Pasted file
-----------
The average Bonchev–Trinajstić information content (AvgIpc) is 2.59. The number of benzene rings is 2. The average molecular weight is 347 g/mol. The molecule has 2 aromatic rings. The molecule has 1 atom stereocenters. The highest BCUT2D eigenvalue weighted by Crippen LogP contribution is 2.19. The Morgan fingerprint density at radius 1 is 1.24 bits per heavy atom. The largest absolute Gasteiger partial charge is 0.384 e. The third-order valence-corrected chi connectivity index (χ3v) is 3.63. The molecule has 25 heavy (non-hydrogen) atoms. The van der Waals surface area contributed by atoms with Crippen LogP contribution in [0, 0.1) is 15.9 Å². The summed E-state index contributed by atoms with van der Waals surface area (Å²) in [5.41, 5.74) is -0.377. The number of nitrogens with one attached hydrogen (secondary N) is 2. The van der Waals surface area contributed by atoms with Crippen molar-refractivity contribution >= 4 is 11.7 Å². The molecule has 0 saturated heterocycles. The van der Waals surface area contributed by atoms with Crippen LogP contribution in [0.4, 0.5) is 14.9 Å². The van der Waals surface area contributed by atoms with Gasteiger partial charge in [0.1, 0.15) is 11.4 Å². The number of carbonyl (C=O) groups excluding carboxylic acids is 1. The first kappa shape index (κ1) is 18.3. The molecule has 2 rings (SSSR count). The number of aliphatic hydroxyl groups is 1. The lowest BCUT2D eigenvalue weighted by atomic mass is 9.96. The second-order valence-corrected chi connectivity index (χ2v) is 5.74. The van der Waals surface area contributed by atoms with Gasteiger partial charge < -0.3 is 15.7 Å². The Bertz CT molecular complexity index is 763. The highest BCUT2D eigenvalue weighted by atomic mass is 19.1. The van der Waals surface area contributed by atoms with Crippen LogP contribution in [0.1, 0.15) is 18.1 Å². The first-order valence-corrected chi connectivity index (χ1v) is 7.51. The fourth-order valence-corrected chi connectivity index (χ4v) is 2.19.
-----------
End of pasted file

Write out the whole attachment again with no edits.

The average Bonchev–Trinajstić information content (AvgIpc) is 2.59. The number of benzene rings is 2. The average molecular weight is 347 g/mol. The molecule has 2 aromatic rings. The molecule has 1 atom stereocenters. The highest BCUT2D eigenvalue weighted by Crippen LogP contribution is 2.19. The Morgan fingerprint density at radius 1 is 1.24 bits per heavy atom. The largest absolute Gasteiger partial charge is 0.384 e. The third-order valence-corrected chi connectivity index (χ3v) is 3.63. The molecule has 25 heavy (non-hydrogen) atoms. The van der Waals surface area contributed by atoms with Crippen LogP contribution in [0, 0.1) is 15.9 Å². The summed E-state index contributed by atoms with van der Waals surface area (Å²) in [5.41, 5.74) is -0.377. The number of nitrogens with one attached hydrogen (secondary N) is 2. The van der Waals surface area contributed by atoms with Crippen molar-refractivity contribution >= 4 is 11.7 Å². The molecule has 0 saturated heterocycles. The van der Waals surface area contributed by atoms with Crippen LogP contribution in [0.4, 0.5) is 14.9 Å². The van der Waals surface area contributed by atoms with Gasteiger partial charge in [0.1, 0.15) is 11.4 Å². The number of carbonyl (C=O) groups excluding carboxylic acids is 1. The first kappa shape index (κ1) is 18.3. The molecule has 2 rings (SSSR count). The number of aliphatic hydroxyl groups is 1. The lowest BCUT2D eigenvalue weighted by atomic mass is 9.96. The second-order valence-corrected chi connectivity index (χ2v) is 5.74. The van der Waals surface area contributed by atoms with Gasteiger partial charge < -0.3 is 15.7 Å². The Bertz CT molecular complexity index is 763. The highest BCUT2D eigenvalue weighted by atomic mass is 19.1. The van der Waals surface area contributed by atoms with Crippen LogP contribution in [0.1, 0.15) is 18.1 Å². The first-order valence-corrected chi connectivity index (χ1v) is 7.51. The fourth-order valence-corrected chi connectivity index (χ4v) is 2.19.